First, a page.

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  • Beyond Boxes and Pallets: 10 Other Ways to Move Freight

    01/03/2020 — Jerry Spelic

    Beyond Boxes and Pallets: 10 Other Ways to Move Freight

    When most people think of freight, it’s usually an image of the ubiquitous 40” x 48” wood pallet that comes to mind. But there are many other ways to move freight, including these lesser known, but still important, methods.

    Pallets. They are so important to freight shipping that even though we’ve covered pallets in depth before, we can’t not mention them here.

    In addition to wood, pallets can be made of plastic or metal. Plastic pallets are popular for export shipments because they don’t have to be heat treated to be used for international shipping, like wood pallets do. Aluminum and stainless steel pallets are strong and lightweight, and since they can be cleaned and sanitized, they can be used in food processing and pharmaceutical plants, where cleanliness is essential.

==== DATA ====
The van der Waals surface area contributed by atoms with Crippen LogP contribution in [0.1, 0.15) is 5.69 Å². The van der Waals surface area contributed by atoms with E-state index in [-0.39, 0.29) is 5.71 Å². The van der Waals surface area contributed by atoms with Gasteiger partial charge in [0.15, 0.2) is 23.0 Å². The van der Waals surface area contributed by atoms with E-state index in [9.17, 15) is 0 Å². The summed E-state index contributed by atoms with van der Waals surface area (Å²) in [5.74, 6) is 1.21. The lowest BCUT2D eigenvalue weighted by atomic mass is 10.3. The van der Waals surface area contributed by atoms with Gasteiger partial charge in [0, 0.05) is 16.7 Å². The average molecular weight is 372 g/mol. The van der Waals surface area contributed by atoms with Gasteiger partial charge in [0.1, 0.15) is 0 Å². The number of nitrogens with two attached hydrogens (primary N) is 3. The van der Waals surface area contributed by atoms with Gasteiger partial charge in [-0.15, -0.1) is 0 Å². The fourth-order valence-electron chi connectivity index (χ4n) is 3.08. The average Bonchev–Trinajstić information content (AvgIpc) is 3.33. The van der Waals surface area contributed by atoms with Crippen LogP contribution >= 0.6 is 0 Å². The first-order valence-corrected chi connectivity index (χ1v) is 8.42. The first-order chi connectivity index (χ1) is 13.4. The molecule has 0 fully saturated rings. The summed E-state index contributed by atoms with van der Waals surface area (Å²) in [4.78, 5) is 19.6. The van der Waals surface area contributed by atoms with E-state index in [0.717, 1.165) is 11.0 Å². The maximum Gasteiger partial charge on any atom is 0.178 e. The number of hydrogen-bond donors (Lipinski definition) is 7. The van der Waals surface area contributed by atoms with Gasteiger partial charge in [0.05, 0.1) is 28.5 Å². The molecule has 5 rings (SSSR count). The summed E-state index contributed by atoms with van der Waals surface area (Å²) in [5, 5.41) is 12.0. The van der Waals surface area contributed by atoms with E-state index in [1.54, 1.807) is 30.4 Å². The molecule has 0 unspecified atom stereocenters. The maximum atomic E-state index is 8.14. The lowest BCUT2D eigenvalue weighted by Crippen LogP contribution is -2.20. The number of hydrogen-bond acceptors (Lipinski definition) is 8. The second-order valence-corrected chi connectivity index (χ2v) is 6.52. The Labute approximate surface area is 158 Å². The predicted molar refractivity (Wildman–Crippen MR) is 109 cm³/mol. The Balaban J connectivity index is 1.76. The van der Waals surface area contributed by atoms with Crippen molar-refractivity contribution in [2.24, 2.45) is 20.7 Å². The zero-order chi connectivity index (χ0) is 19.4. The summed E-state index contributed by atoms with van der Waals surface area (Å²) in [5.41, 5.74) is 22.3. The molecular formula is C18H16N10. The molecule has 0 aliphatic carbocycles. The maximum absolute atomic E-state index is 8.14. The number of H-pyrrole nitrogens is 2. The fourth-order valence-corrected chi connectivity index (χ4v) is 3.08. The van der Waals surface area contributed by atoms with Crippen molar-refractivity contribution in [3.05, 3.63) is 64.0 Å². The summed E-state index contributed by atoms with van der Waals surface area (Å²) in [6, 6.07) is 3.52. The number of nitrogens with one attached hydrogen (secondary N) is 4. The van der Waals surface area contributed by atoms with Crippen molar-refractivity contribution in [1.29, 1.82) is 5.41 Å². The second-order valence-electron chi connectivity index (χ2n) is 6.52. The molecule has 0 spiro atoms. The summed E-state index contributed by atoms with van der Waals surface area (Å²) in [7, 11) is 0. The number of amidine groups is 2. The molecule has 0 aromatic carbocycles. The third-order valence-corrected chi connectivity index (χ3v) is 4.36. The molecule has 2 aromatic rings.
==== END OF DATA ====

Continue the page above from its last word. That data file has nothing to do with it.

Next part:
Gaylords. Named after the company that first introduced them, Gaylords are pallet-sized corrugated boxes used for storage and shipping. Sometimes called pallet boxes, bulk boxes, skid boxes and pallet containers, Gaylords can have between 2 and 5 walls and are meant to be single-use containers. Frequently used as in-store displays as well as shipping containers, Gaylords can be used to ship items as diverse as watermelons, stuffed animals, and pillows. Depending on configuration and how many walls they have, Gaylords can hold from 500 to 5000 pounds each.

    Metal bins. Metal bins are typically made of steel and are mainly used in industrial applications where strong-sided containers are required to hold and move heavy and irregularly shaped items, like metal castings and forgings, stampings and scrap metal. Metal bins can be found in many different sizes and are essential in safely shipping heavy and potentially sharp objects.